Targeting mir128-3p alleviates myocardial insulin resistance and prevents ischemia-induced heart failure: javascript:void(0);

Andrea Ruiz-velasco, Min Zi, Susanne S Hille, Tayyiba Azam, Namrita Kaur, Juwei Jiang, Binh Nguyen, Karolina Sekeres, Pablo Binder, Lucy Collins, Fay Pu, Han Xiao, Kaomei Guan, Norbert Frey, Elizabeth J Cartwright, Oliver J Müller, Xin Wang, Wei Liu

Research output: Contribution to journalArticlepeer-review


Myocardial insulin resistance contributes to heart failure in response to pathological stresses, therefore, a therapeutic strategy to maintain cardiac insulin pathways requires further investigation. We demonstrated that insulin receptor substrate 1 (IRS1) was reduced in failing mouse hearts post-myocardial infarction (MI) and failing human hearts. The mice manifesting severe cardiac dysfunction post-MI displayed elevated mir128-3p in the myocardium. Ischemia-upregulated mir128-3p promoted Irs1 degradation. Using rat cardiomyocytes and human-induced pluripotent stem cell-derived cardiomyocytes, we elucidated that mitogen-activated protein kinase 7 (MAPK7, also known as ERK5)-mediated CCAAT/enhancer-binding protein beta (CEBPβ) transcriptionally represses mir128-3p under hypoxia. Therapeutically, functional studies demonstrated gene therapy-delivered cardiac-specific MAPK7 restoration or overexpression of CEBPβ impeded cardiac injury after MI, at least partly due to normalization of mir128-3p. Furthermore, inhibition of mir128-3p preserved Irs1 and ameliorated cardiac dysfunction post-MI. In conclusion, we reveal that targeting mir128-3p mitigates myocardial insulin resistance, thereafter slowing down the progression of heart failure post-ischemia.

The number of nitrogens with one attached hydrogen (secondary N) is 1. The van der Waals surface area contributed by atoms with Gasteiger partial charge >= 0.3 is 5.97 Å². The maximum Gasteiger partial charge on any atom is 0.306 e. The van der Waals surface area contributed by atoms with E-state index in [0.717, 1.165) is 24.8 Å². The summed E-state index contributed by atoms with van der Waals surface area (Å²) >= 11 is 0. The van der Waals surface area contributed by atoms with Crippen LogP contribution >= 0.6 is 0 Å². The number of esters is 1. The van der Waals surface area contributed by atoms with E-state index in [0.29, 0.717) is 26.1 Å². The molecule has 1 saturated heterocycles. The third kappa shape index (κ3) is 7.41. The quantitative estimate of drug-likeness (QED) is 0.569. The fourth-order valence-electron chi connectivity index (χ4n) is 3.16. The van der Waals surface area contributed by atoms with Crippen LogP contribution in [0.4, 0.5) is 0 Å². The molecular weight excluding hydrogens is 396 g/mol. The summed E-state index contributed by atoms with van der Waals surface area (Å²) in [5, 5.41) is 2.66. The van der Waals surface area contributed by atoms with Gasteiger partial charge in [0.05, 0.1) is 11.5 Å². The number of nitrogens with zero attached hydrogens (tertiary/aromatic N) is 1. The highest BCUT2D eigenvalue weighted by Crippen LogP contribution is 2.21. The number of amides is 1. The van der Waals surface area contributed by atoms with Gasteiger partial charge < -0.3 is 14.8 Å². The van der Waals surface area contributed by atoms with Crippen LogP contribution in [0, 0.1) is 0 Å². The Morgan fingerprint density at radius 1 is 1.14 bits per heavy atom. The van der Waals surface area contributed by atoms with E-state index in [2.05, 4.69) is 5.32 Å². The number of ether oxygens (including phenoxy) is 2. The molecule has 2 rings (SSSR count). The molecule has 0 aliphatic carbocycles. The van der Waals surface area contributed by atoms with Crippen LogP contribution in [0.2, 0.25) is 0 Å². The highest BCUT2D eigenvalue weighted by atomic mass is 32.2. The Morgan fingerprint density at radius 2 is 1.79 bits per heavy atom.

Original languageEnglish
Early online date30 Mar 2020
Publication statusE-pub ahead of print - 30 Mar 2020


Dive into the research topics of 'Targeting mir128-3p alleviates myocardial insulin resistance and prevents ischemia-induced heart failure: javascript:void(0);'. Together they form a unique fingerprint.

Cite this